Researchers Find that Addressing Underlying Emotions Can Prevent Depression, Behavior Problems
In a new study of Black teens, researchers from UMD and from the Georgetown University School of Medicine found that—while experiencing racial discrimination can lead to depressive symptoms and behavior problems—support from parents might help to alleviate and prevent these issues.
Specifically, parents can help teens identify and work through the underlying emotions of shame and self-blame that can occur following incidents of discrimination. Expressing these feelings can help to avoid the internalization of racist messages, which can lead to depression or behavioral problems.
“Importantly, we found that discrimination did not evoke these heightened emotions and associated mental health problems among teens whose parents had discussions with them in which they acknowledged racism, served as advocates, encouraged teens to problem solve, and had warm relationships in which teens felt comfortable expressing their emotions,” said Assistant Professor Angel Dunbar of UMD’s Department of African American Studies.
The researchers surveyed 110 Black teens, ages 14 to 17, about their emotional reactions to discriminatory experiences, and about any depression or anxiety symptoms and behavior problems.
Teens and their parents were also presented with a hypothetical discriminatory event perpetrated by a teacher and asked to discuss together what they would do. Discussions were recorded and rated along various verbal and non-verbal dimensions.
The findings were published in Child Development. Dunbar and her coauthors sought to understand what types of emotional responses to discrimination contribute most to Black teens’ mental health and behavior problems. The researchers also aimed to discover whether parents of Black teens who encourage constructive expression of emotions and promote agency have teens whose behavioral health is less adversely impacted by racial injustice.
While teens who reported experiencing discrimination said they felt anger, frustration, and disrespected, these emotions were not associated with depressive symptoms. Surprisingly, they also were not associated with the fighting and rule-breaking behaviors that are typically attributed to an underlying anger problem.
Notably, respondents were asked what emotions they felt specifically when discriminated against, separate from the general mental health assessments.
“As researchers, we do not always distinguish having an emotional response to an identifiable stressor—which can be healthy—from the behavioral or mental health consequences if emotions go unregulated,” Dunbar said.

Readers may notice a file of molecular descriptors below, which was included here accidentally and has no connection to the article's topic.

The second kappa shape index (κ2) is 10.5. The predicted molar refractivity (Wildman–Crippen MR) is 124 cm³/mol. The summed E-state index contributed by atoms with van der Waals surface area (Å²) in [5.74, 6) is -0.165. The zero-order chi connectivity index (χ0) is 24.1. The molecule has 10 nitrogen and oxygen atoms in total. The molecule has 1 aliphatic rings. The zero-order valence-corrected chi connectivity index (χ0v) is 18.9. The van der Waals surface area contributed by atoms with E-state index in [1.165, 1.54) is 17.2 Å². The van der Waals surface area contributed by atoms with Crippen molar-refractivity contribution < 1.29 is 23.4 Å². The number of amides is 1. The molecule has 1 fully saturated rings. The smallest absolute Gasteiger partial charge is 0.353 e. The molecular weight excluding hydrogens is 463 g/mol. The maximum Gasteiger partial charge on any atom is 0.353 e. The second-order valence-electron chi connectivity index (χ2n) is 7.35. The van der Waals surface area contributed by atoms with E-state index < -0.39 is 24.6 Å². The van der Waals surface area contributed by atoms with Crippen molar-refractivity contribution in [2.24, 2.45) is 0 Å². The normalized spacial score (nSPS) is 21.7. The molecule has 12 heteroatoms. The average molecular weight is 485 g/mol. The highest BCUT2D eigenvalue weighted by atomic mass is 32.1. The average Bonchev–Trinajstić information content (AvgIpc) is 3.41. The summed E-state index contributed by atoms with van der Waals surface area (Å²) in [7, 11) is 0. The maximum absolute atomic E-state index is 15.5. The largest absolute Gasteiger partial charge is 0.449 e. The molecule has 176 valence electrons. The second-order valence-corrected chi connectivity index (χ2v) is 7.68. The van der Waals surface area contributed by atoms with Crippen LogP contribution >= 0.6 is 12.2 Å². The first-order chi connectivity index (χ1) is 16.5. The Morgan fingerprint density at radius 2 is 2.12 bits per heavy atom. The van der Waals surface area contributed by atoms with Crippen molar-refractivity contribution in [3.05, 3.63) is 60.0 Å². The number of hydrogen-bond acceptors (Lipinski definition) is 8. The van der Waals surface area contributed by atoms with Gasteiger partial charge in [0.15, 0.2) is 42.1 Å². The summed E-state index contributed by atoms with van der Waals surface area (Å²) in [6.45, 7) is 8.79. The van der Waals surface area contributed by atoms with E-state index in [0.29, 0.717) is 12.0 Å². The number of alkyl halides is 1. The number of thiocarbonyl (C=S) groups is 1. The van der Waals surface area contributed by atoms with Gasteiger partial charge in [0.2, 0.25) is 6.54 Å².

According to emotion theory, anger and frustration function to motivate individuals to regain control when threatened or violated. Thus, these assertive emotions may be a healthy response to being discriminated against by facilitating active coping such as social-political activism. (See recent scholarship in the American Journal of Community Psychology.)
Conversely, sadness, shame, or embarrassment may reflect youths’ internalization of denigrating racist messages, helplessness, and self-blame. This is important because discrimination and feeling that pain is inescapable are both risk factors for suicide, which is increasing among Black youth.
The researchers assert that families and clinicians should consider that feelings of sadness, shame, and embarrassment due to racial trauma may underlay both depression and behavior problems. Encouraging teens to express these emotions constructively and promoting their sense of agency may redirect these defeating and self-blaming emotions outward toward the source of discrimination, in productive actions such as socio-political activism and community-building.
“By understanding the emotional processes elicited by discrimination that are most detrimental to youths’ mental health, we can develop more targeted prevention and intervention strategies,” said coauthor Professor Mia A. Smith-Bynum of UMD’s School of Public Health.
“Clinicians can support Black parents by helping parents develop the skills and confidence to discuss issues of race and discrimination with their teens in ways that enable teens to feel emotionally supported,” added coauthor Assistant Professor Erica E. Coates of the Georgetown University School of Medicine.
However, the researchers note that the bulk of the responsibility should not rest on Black families.
“Black youths’ expressions of anger and frustration—which we found to be normal and healthy responses to discrimination—are often viewed as more aggressive and threatening than the expressions of their White counterparts. This biased perception of Black youths’ emotions can result in harsher discipline by schools and the justice system, thus, continuing the cycle of victimization for Black youth,” Dunbar said.
“Policies that require police, teachers, and other authority figures to confront their bias should be implemented to minimize discrimination and its harmful effects on Black youth,” said coauthor Lydia HaRim Ahn, a Ph.D. student in UMD’s Counseling Psychology program.
This project was funded by the National Institute of Mental Health, the Purdue Research Foundation, and was supported by the Eunice Kennedy Shriver National Center for Child Health and Human Development and the Maryland Population Research Center.
Article published on Sept. 29, 2021. Image via iStock.